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Judge Rules New Mexico Inmates Qualify for Medical Cannabis

Judge Rules New Mexico Inmates Qualify for Medical Cannabis

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Judge Rules New Mexico Inmates Qualify for Medical Cannabis

Albuquerque, New Mexico – Joe Montaño was convicted of drunken driving in 2019. He received a 90-day sentence of house arrest after completing a court-ordered mental health program, on one condition: that he abstain from using any illegal substances.

When Montaño, who owns a refrigeration repair business, was ordered to serve 30 days at Bernalillo County’s Metropolitan Detention Center for violating the terms of his house arrest after correctional officers found and seized cannabis while searching his home.

Montaño’s medicine was taken and he was incarcerated even though lawmakers in the state have passed a measure to allow those on house arrest to use medical cannabis. New Mexico legalized medical cannabis use in 2007.

Because cannabis is still federally illegal, Bernalillo County attorneys argued that Montaño’s cannabis use was a violation of the law, suggesting that Montaño’s house arrest agreement required him to comply with all “city, county, state, and federal laws and ordinances.”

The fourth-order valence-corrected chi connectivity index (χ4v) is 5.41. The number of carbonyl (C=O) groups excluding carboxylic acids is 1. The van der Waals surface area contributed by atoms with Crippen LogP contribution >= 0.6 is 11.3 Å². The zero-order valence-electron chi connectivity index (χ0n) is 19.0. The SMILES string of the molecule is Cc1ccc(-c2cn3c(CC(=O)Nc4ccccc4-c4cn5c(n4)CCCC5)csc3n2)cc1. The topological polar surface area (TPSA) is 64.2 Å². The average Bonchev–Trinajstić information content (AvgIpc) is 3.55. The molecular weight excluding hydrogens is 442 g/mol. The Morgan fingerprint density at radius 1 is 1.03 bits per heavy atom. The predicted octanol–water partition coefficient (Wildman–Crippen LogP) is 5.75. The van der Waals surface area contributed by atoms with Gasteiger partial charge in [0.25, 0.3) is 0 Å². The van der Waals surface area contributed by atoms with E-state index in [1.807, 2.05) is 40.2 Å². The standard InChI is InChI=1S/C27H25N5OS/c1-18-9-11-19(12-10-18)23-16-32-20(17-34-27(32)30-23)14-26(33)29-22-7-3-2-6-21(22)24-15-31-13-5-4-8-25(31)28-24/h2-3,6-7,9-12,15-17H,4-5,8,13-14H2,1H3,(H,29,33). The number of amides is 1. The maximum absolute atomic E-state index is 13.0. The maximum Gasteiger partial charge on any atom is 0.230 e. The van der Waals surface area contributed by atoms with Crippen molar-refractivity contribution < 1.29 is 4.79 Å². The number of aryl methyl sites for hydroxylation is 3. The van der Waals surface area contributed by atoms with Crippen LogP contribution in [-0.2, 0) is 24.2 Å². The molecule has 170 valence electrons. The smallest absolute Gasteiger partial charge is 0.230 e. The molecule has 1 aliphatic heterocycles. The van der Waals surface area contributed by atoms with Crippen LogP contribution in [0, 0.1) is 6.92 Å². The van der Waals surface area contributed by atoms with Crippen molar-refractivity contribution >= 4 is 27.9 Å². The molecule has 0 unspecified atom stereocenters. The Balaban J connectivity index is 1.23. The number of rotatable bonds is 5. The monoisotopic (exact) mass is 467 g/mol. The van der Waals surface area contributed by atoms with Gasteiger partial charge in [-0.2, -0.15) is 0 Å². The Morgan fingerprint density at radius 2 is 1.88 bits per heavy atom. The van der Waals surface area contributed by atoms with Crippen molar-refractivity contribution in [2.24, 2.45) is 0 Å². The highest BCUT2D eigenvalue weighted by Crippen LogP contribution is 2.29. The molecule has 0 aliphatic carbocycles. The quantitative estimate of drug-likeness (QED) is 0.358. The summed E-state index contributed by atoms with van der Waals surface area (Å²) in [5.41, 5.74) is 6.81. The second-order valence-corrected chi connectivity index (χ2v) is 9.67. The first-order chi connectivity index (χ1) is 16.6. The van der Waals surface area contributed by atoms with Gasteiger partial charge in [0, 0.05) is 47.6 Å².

Democratic state Sen. Jacob Candelaria, himself an attorney, recently filed a motion asking the court to allow Montaño to use cannabis in jail.
Metropolitan Detention Center Chief of Corrections, Ralph Fernandez, said in a statement that inmates in the Community Custody Program are still considered to be in jail custody and that even medical cannabis use is not allowed at the detention center.

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Judicial District Judge Lucy Solimon agreed to Candelaria’s motion, ruling that state law permitting the use of medical cannabis applied not only to citizens serving their sentences under house arrest or who are under probation but that medical cannabis use is permitted for all individuals incarcerated in the state.
New Mexico law allows qualifying patients to possess eight ounces of medical cannabis over a 90-day period and 16 plants (four mature, and 12 immature), and allows for state-licensed dispensaries.

Advocates for medical cannabis patients in New Mexico hail Judge Solimon’s ruling as a tremendous victory for those convicted of crimes in the state who qualify for medical cannabis to treat the symptoms of their health conditions.

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